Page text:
Posts Tagged ‘creamery’

Last post covered how I am getting older and have decided to make some changes in where this little farm is going.  The process of change started last winter with a complete over haul of the mudroom.   Where there once was a brick hearth and wooden floors there is now laminate flooring.  The cabinetry and dated Z-brick walls were removed.  A  two bowl commercial sink that we got for $20 a few years ago was installed with some free standing stainless shelving.  A set of floor cabinets that my grandfather had made were covered with $15 lawn sale counter top. This was all in preparation of the change.

Two weeks ago, I had two different state inspectors come and do pre-inspections on the areas that we are “growing” into.  The first inspector arrived, walked into the mudroom and declared, “Well, you certainly have hobbled things together in an absolutely perfect way.”  I held in the urge to break out into a happy dance.  The home use kitchen application is filled out and pending a passing water test will be approved.  We then will be able to sell breads and pastries (not that I want to make pastries) jams, jellies and  cajeta.  Second inspector arrived.  The inspector for the creamery and dairy.  The home use kitchen area can double as a creamery. We just have to move the bathroom door, install a door between our actual kitchen and the creamery and hang a hand wash sink.  Do-able.  So happy husband is handy and willing to do these things for his crazy wife.  The dairy is the most labor intensive portion of the changes.  It will require plumbing to the barn for hot and cold water, sewer pipe, double bowl sink and an actual room built.  But once again, it is do-able with some time and quite a bit of money.  In a perfect world I would love to see all of this done by the end of the summer and you know what, I think we can do this.


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One of Those Days,

I woke at my normal farmer with chores to do time.  Did all the things I needed to do and then realized that I had to dog proof the mudroom.  Momo and Echo usually spend their days in the shed while we are all at work or school except for the days when it is too cold for them to be out there.  One would think that after going out into the bitterness for chores I would realize that they need to stay in the warmer place.  But, truly I typically do not notice how cold it is until I am heading for work.  Of course, then I am wearing only one pair of pants and one coat, no gloves or scarf so the cold is, well cold.  The dog proofing set me a bit behind my normal leave the house time.  I am one of those that prefer to arrive at work at least ten or fifteen minutes early.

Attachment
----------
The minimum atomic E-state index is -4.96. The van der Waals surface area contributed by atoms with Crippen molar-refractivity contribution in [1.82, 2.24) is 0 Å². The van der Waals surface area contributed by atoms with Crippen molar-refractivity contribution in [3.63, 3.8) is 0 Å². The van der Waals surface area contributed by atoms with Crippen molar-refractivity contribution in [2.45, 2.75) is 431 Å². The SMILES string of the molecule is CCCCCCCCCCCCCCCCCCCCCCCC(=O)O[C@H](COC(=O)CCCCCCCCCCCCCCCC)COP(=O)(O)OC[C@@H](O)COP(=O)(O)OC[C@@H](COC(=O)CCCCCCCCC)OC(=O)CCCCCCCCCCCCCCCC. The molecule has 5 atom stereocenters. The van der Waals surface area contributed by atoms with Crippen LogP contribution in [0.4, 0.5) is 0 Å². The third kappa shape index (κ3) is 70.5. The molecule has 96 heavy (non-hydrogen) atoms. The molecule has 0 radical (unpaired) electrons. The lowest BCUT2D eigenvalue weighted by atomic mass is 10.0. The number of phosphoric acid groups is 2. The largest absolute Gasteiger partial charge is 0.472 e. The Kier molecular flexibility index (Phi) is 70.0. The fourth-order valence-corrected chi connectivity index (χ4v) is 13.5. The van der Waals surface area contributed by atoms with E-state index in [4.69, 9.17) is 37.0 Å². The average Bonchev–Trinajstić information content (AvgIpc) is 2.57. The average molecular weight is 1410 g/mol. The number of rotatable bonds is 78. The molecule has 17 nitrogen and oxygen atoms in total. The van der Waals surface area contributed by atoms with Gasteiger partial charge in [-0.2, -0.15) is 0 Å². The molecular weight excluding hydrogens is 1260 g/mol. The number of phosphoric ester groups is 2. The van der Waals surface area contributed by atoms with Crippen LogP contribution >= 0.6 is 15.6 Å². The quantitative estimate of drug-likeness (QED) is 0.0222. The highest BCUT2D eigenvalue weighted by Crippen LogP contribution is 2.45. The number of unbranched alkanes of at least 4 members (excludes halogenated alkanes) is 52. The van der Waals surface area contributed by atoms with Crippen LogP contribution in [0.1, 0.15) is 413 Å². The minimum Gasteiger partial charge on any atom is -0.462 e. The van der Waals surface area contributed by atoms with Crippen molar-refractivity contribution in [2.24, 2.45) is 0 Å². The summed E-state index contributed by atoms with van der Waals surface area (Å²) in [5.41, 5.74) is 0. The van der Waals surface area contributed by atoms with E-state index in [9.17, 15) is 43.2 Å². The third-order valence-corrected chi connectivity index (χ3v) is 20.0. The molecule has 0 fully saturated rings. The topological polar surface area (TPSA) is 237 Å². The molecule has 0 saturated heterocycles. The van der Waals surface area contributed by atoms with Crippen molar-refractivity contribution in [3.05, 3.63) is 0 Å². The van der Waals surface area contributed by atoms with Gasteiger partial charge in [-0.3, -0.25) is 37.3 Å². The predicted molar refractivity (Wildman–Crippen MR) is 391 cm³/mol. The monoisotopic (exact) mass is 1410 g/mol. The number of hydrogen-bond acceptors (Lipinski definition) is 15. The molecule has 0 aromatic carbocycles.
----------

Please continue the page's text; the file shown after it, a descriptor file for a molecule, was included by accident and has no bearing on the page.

On my way to work I see that my gas gauge is lower than I like it to be when it is freezing outside so I pull into the local convenience store for a cup of coffee and fuel. I prepay inside and start pumping my $15 worth.  This morning I swear the pumps were dispensing molasses and it was cold, very cold molasses.  Mind you I have on only one coat and one pair of pants, no hat, no scarf and no gloves and the digital read out on the pumps were moving slower than you can possible imagine.  Yes, I could have gotten into my warm car.  Yes, that would have been the intelligent thing to do.  But I have this thing where when I am irritated I cannot give in.  I could not, would not get in the car.  So therefore, I stood in the cold for what seemed like forever but was actually around 20 freaking minutes pumping $15 worth of gas.  I did make it to work at precisely the time I am to be there. I was frozen, but I was there.

You see, I could not be late today.  I was leaving a bit early.  I had an *ahem* appointment in Augusta. The annual Agricultural Trade Show is this week and today they were offering a class/talk about getting a kitchen licensed to sell food stuffs.  I had to go.  I had to.  Guilty or not, this was something I really wanted to do.  I arrive and find the area where the talk is being held.  Find a seat next to this very friendly woman.  She was asking me questions about why I was there and what I was interested in doing with the information that I hoped to gain, yaddy yadda.  I told her that I had a small herd of goats and was considering selling jams and jellies and a few other things.  I handed her my card and she handed me hers.  She was a reporter from the local paper.  Shit, now someone from where I was supposed to be will probably see me…in the paper.  At least I am not in the District Court section.   One of those days!

See the evidence article here.

p.s. The talk was fascinating and I am now deciding if I want to go commercial kitchen or creamery.  More on that as it develops.

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